Victorian Greens upper house MP Samantha Ratnam returned from maternity leave to cast the deciding vote for the government’s amended bill, which some MPs have complained was provided to them with less than 24 hours notice.
“I felt it was just too important that I had to be here,” she told reporters as she arrived at Parliament with 2-month-old Malala on Wednesday morning.
Reason Party MP Fiona Patten and Animal Justice Party MP Andy Meddick also voted in favour of the six-month extension, giving the government 20 votes in the 40-member upper house.
Premier Daniel Andrews originally sought a 12-month extension of the state of emergency powers, which allows the chief health officer to legally issue public health orders such as mandatory face masks and restrictions on movements, enforceable with heavy fines.
A number of MPs rose to complain that they were provided an exposure draft last Tuesday relating to the 12-month extension, and an amended exposure draft relating to the 6-month extension with less than 24 hours before the vote. This did not allow them time to review and publicly debate the contents of the bill.
“The government is treating the Parliament and the people of Victoria with utter contempt, time and time and time again. Victorians deserve much better than what is happening in relation to how this bill is being introduced into the Parliament and how it is not being scrutinised through proper processes,” said Liberal Party MP Georgie Crozier.
Crozier blamed the health minister’s handling of the outbreaks for the extension.
“The reason we are actually debating this is because of—let us not forget—the breaches in hotel quarantine and the catastrophic failures in contact tracing. No other state or territory in Australia is in this position, only Victoria, because of the oversight and the litany of failures that this minister has presided over,” Crozier told the state Parliament.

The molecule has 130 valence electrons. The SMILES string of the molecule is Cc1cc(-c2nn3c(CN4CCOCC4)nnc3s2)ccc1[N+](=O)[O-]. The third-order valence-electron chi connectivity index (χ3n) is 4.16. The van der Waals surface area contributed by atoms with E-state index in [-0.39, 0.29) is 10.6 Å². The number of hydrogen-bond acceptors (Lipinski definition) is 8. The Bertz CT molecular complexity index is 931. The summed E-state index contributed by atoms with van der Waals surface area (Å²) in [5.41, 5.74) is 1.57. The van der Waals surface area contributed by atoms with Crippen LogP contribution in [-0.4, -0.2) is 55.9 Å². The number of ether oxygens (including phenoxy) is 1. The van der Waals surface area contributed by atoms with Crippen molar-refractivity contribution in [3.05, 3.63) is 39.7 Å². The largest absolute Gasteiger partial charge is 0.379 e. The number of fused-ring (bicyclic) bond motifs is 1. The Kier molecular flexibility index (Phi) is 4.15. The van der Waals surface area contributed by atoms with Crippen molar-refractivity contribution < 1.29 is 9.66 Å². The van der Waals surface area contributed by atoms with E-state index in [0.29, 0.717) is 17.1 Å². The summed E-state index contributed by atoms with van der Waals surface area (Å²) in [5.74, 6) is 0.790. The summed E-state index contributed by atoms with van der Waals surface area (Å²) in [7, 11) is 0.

“This is nuts,” interjected Health Minister Jenny Mikakos, when Independent MP Dr. Catherine Cumming told Parliament she received the bill less than 24 hours before the vote was due, and that it was sent to her by an opposition member and not the minister.
“This bill is nuts,” Cumming replied. “To give us this bill within not even 24 hours and expect us to just lie down and accept this.”
The health minister rebuffed Cumming’s comments: “I am just incredulous at that claim because I have lost count of how many conversations I have had with Dr. Cumming about these issues.”
Liberal Democrats MP David Limbrick said the government had made no attempts to measure the harm they were causing as they subjected Victorians to a “living hell” that is destroying families.
He said he received harrowing calls from hundreds of people, one too distressing to share.
“There was the person who liquidated their business to put food on the table, nearly lost their house, and lost two friends from suicide in the space of one week,” Limbrick said.
He shared examples of people who put off weddings, a grandmother who was banned from visiting her first grandchild, a child who had stopped talking, people so depressed they cannot leave their houses, a schoolchild so depressed they refuse to eat, and a woman afraid that her son is a suicide risk.
The volume of calls was so great Limbrick advised his staff to take a break for their own well-being.
“All of this is not caused by the virus but by the government, which has fooled itself into thinking that police can beat a pandemic,” he said.
Liberal Party MP Bernie Finn laid the blame for Victoria’s second outbreak on Premier Daniel Andrews for refusing Australian Defence Force aid.
“They did not want the Australian Defence Force protecting our quarantine hotels. Instead, they chose incompetent, unprepared, and, as it turned out, randy security guards to guard people in the quarantine hotels,” he said, referring to the improperly trained, subcontracted security guards who slept with quarantined patients which led to community transmission of the virus.
The health minister acknowledged the sacrifices being made by Victorians each day to drive down case numbers. “Collectively we are all looking after each other to make sure we can address this issue, we can turn this situation around. But we cannot do it without the state of emergency. It will provide the legal framework for these protections to continue,” she told Parliament.
The current state of emergency was due to expire on Sept. 13, along with Melbourne’s stage four lockdown and regional Victoria’s stage three rules.
The bill passed just before 2 a.m. on Wednesday, with 20 votes in favour and 19 against.